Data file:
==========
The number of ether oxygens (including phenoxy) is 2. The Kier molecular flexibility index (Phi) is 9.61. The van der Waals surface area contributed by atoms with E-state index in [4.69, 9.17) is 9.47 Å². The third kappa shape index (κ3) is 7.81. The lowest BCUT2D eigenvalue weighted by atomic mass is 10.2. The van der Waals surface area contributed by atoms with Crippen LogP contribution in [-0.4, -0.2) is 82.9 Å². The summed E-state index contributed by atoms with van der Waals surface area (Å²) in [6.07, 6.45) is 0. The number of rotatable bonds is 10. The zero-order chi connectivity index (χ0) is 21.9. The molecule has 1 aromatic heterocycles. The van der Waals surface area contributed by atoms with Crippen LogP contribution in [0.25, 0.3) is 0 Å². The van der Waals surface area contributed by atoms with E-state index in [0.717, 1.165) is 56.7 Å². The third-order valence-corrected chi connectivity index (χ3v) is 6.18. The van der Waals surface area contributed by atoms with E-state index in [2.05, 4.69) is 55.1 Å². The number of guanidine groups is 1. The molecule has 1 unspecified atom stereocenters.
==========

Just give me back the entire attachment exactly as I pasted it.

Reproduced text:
The number of ether oxygens (including phenoxy) is 2. The Kier molecular flexibility index (Phi) is 9.61. The van der Waals surface area contributed by atoms with E-state index in [4.69, 9.17) is 9.47 Å². The third kappa shape index (κ3) is 7.81. The lowest BCUT2D eigenvalue weighted by atomic mass is 10.2. The van der Waals surface area contributed by atoms with Crippen LogP contribution in [-0.4, -0.2) is 82.9 Å². The summed E-state index contributed by atoms with van der Waals surface area (Å²) in [6.07, 6.45) is 0. The number of rotatable bonds is 10. The zero-order chi connectivity index (χ0) is 21.9. The molecule has 1 aromatic heterocycles. The van der Waals surface area contributed by atoms with Crippen LogP contribution in [0.25, 0.3) is 0 Å². The van der Waals surface area contributed by atoms with E-state index in [0.717, 1.165) is 56.7 Å². The third-order valence-corrected chi connectivity index (χ3v) is 6.18. The van der Waals surface area contributed by atoms with E-state index in [2.05, 4.69) is 55.1 Å². The number of guanidine groups is 1. The molecule has 1 unspecified atom stereocenters.